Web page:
Lessons From the VA Scandal

Suppose you’re Eric Shinseki (Veterans Administration head).

Actual VA photo

Actual VA photo

You learn of huge problems – a vast backlog of unprocessed paperwork (partly because it is literally paper, mountains of it, not computerized) – and now this scandal of delayed medical attention and resulting horror stories and even deaths – compounded by widespread cover-ups of those treatment delays via fraudulent record keeping.images

So you snap your fingers and order it all fixed. Right? Wrong. The VA is a vast organization, but these scandals tell us it’s not actually vast enough. The paperwork piled up because the VA lacked the manpower to deal with it, let alone take steps to computerize it. Likewise, appointments were delayed because there weren’t enough doctors and other resources to meet patient needs.

Unknown-2No snap of the fingers could have fixed this. It required money. Shinseki should have been shouting from the rooftops, “Houston, we have a problem,” pre-emptively telling Congress and the president the VA is in trouble and needs more money.

But wait, you’ll say: isn’t that what bureaucrats are always whining? That they could do wonderful things if only their budgets were increased? Was there ever a bureaucrat who said, “My budget is quite adequate, thank you very much”?

We’re told the VA scandal shows what a lousy manager President Obama is. I’m loath to dispute that; but I take a bigger lesson. It shows what a lousy manager government is. Especially big government.

Unknown-1It’s actually probably unfair to imagine Obama should somehow have seen and fixed the VA problem. The VA isn’t exactly all he has to worry about. The government is a monster with a million tentacles and a very small brain – the president and his administration – to minutely direct those tentacles’ behavior. Good luck.

Yet the essence of American liberalism is the faith that government, because it is the avatar of disinterested public spiritedness, of the wish to do good – in contrast to a (selfish, grubby, greedy) quest for private profit – will do good, if given our trust (and money). images-5But the fly in the ointment is that government is comprised of human beings, not angels, and while they may indeed be motivated for good, they are also subject to all the other personal motives that govern human behavior in any context. And when those motives conflict with the disinterested desire to do good, it’s a rare person who will sacrifice the former for the latter.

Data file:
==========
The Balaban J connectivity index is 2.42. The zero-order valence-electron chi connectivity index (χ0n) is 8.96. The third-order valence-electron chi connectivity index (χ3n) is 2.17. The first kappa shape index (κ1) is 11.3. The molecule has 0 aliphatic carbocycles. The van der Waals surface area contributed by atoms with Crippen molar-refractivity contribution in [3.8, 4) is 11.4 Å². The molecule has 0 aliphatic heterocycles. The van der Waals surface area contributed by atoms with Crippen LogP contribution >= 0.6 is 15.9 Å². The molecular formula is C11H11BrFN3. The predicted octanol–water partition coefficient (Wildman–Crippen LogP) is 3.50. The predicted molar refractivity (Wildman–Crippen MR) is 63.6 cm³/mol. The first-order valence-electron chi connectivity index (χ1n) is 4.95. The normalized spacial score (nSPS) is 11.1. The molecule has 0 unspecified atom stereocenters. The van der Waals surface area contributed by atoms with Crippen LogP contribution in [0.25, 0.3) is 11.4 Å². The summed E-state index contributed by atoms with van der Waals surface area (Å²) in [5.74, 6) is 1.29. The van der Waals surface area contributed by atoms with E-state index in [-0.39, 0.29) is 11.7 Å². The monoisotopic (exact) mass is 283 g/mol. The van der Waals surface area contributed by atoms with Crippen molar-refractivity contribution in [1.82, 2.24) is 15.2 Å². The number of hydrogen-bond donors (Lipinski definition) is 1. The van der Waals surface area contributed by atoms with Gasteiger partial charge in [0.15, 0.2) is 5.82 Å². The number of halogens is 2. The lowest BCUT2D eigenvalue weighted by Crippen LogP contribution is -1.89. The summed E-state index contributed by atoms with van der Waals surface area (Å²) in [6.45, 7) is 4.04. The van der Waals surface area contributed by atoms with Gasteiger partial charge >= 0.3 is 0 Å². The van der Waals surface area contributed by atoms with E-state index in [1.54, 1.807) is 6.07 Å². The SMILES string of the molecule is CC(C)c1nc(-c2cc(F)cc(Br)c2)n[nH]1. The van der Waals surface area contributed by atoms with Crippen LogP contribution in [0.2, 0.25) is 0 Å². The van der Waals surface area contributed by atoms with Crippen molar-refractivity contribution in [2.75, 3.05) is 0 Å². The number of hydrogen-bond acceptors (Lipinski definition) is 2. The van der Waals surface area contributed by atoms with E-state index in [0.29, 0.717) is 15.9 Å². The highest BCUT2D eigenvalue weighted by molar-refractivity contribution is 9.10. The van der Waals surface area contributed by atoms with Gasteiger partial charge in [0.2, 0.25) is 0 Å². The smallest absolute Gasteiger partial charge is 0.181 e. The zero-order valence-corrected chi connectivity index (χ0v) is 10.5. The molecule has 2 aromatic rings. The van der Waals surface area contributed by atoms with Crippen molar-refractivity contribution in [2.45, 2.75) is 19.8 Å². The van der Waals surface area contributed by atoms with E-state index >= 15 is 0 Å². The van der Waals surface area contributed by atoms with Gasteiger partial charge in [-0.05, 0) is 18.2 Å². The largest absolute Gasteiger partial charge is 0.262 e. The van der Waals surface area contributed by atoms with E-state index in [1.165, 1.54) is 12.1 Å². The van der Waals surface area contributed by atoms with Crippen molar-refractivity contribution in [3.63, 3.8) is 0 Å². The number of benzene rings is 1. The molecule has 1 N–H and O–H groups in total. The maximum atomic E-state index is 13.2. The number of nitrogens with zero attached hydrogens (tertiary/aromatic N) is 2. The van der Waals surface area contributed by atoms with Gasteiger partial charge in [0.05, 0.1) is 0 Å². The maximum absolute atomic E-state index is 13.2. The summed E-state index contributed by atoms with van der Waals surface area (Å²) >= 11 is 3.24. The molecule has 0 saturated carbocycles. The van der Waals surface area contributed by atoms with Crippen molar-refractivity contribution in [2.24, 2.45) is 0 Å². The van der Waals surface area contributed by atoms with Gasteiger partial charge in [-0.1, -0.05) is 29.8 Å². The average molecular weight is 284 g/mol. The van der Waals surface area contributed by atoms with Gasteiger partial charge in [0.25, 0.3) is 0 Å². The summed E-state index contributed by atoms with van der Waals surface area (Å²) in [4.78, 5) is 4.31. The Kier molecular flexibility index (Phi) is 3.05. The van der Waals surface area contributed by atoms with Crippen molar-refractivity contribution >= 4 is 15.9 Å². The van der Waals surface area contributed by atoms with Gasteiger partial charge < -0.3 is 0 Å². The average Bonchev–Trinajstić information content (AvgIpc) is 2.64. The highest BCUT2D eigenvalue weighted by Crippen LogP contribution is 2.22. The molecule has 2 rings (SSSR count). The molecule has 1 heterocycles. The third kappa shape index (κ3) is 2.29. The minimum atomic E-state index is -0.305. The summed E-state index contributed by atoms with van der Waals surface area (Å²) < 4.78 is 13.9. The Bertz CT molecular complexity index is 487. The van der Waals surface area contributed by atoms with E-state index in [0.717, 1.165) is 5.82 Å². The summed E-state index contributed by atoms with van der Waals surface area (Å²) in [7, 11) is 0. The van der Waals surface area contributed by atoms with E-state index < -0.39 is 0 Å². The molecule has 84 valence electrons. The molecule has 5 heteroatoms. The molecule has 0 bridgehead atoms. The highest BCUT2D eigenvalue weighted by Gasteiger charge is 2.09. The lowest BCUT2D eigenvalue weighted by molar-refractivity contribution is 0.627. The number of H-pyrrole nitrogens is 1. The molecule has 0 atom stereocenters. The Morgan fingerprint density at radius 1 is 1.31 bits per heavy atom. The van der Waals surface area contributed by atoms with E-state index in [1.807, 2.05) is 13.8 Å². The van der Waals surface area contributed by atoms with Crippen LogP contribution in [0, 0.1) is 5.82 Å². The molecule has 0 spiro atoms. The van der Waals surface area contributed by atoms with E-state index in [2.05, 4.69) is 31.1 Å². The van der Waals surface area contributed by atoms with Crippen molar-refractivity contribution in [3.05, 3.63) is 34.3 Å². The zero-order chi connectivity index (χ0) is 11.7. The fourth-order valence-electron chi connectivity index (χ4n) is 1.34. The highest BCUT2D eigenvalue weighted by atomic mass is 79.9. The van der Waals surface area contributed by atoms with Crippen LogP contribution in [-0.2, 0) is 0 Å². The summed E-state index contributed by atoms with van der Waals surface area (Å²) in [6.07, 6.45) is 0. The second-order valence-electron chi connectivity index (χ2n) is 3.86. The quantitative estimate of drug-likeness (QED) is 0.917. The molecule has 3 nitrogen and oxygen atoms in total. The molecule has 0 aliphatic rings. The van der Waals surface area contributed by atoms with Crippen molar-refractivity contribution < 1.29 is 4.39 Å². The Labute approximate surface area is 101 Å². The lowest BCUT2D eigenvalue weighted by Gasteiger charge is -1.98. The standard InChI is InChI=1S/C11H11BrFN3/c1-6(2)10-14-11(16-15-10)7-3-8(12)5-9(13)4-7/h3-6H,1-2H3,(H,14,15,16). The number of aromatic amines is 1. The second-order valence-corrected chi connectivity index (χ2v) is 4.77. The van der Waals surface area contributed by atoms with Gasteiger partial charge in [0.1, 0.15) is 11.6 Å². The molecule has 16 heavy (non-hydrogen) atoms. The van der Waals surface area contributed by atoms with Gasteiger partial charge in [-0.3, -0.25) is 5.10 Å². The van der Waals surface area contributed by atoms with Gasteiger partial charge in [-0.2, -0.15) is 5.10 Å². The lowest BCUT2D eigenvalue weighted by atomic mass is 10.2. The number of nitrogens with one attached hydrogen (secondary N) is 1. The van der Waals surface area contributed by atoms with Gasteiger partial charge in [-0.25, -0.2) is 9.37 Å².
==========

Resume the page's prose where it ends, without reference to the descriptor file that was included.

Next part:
VA staffers are probably mostly altruistic people who sincerely want to help veterans. But caring also for their own asses, in the situation, has made many of them perpetrate a great crime. Performance incentives, great in theory, merely incentivized VA personnel to cook the books to earn the rewards despite screwing patients. (And it’s not obvious how Shinseki might have avoided bamboozlement.)

At least in the private sector, the (selfish, grubby, greedy) profit motive – and competition – impose a certain discipline that’s lacking in the public sphere. Unknown-3That’s a fundamental reason why government is so problematic. No private sector organization could survive in a competitive marketplace treating customers as badly as the VA.

More broadly, the VA scandal shows that we, as a society, have gone way overboard in what we ask of government – greatly outstripping the money to pay for it. It’s not as though we’re miserly with the VA; its budget is huge; yet still evidently insufficient for its ever expanding mission, as more and more veterans survive better and live longer, with ever more and costlier medical advances to help them do so. This story is emblematic of so much of what government does, and why spending outgrows what we can afford. We borrow the difference, but as I keep saying, there’s a limit to how far we can stretch that without triggering economic disaster.

Unknown-4I’m not suggesting shutting down the VA. We must honor our commitment to veterans. But we, as a nation, must get serious about the overall gap between what we ask of government and what is affordable. This is the great problem of the age, which Obama is sweeping under the rug.

 

 

Advertisements

Tags: ,

2 Responses to “Lessons From the VA Scandal”